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Aftermath of war haunts Liberia, as Ebola puts pressure on broken families

By: Moses Owen Browne, Jr.                      

Moses Owen Browne Jr

Moses Owen Browne Jr



Lydia, 16, and her young siblings, Blessing, 11, Pauline, nine, and Paul, five can only watch, as the body of their mother is taken away in a plastic sheet by masked men resembling crop-sprayers, the standard way to dispose of Ebola victims.

Forty-five year old Juana did not die peacefully. She bled and vomited her way to death with no medical assistance, as she was being cared for by her children in an isolated hut in the small city of Voijama, northern Liberia.

But the fact that Juana’s four children are now orphans cannot solely be blamed on the deadly Ebola virus that, in the words of Liberia’s Defence Minister Brownie Samukai, is ‘devouring everything in its path’.

With no father around to step into the breach, the children have no close family to take care of them.

Liberia’s social problem of broken, single-parent families has existed since the end of the civil war in 2003 – and as the new virus claims its victims, this is now resulting in hundreds of orphaned children.

A total of 11 years of war produced a generation of psychologically-scarred men who missed out on school.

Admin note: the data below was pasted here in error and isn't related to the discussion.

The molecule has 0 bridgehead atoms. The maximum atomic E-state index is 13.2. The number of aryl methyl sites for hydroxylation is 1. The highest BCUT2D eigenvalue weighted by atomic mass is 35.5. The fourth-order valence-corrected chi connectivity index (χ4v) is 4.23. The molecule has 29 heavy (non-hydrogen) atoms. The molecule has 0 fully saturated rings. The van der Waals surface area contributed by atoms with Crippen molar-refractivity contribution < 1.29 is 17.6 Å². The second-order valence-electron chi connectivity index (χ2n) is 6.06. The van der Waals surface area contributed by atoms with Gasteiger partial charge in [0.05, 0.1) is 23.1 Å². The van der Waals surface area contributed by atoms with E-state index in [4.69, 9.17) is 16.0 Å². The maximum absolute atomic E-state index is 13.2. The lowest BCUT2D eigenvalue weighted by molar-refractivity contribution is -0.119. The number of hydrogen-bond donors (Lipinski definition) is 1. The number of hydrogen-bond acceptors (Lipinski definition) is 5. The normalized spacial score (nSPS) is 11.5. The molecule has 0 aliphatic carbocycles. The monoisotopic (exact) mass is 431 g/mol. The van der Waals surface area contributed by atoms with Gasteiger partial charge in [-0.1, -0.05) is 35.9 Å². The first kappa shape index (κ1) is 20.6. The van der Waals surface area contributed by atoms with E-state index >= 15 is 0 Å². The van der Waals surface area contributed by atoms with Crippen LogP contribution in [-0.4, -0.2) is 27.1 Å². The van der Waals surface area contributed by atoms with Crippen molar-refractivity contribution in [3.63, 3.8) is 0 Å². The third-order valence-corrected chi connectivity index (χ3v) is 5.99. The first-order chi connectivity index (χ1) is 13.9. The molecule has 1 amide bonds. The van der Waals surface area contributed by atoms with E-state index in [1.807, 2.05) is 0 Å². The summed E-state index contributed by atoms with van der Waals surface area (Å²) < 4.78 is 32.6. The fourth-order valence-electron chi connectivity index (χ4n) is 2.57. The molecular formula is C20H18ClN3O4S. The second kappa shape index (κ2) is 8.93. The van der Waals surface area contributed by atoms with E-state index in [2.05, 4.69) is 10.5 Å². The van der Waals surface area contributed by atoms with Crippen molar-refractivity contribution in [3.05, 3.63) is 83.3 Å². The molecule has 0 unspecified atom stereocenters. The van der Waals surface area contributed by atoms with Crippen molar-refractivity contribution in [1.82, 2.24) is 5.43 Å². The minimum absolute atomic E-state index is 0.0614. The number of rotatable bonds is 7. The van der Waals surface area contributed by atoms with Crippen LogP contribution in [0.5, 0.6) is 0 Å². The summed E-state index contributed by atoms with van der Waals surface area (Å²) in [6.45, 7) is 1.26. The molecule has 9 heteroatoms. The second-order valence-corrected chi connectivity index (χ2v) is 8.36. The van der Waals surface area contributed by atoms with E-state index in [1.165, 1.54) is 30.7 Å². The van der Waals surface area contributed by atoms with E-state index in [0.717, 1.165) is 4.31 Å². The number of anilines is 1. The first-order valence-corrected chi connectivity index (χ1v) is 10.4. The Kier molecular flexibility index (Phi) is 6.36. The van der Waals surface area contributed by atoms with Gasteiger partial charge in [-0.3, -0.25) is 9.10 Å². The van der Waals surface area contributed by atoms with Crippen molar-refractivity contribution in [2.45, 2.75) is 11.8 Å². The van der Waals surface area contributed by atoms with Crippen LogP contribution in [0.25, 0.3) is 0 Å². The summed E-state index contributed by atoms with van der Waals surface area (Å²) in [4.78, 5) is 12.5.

Traumatised, uneducated and unemployed, rejecting commitment, marriage and family values, the younger generation of Liberian men have become notorious for leaving their girlfriends to fend for themselves when they get pregnant.

In Bomi County near Monrovia, community workers estimate that 75% of women with children are single mothers who struggle to feed and send their children to school; and there are estimates that over half of Liberian women with children are single mothers.

“The large number of single-parent families in Liberia means that as mothers are dying from Ebola, the children lose their sole care-giver, and have no-one to look after them,” explains Koala Oumarou, Country Director for Plan Liberia.

“The orphaned children have to leave school, if they were in school in the first place, to try to make a living and support themselves.”

Juana was no exception. All her children had different fathers, and all of these men had abandoned her.

“We’ve not seen anyone as a father since we were born,” says Pauline.

Lydia agrees. “We have not seen any family member before our mother died; besides our grandmother,” she adds. “We’d be happy to have any relative or family member come to assist us.”

Ebola is a frightening, virulent disease and Liberia has been brought to its knees by the deadly virus, which has now reached nine counties and killed more than 1000 people.

Yet it was containable, and had it not been for Liberia’s weak health system, it seems likely that the epidemic could have been controlled.

But 11 years since the war, the country’s infrastructure was in the process of rehabilitation.

This meant that when the outbreak began, Liberia had only one doctor to treat nearly 100,000 people in a total population of 4.4 million people.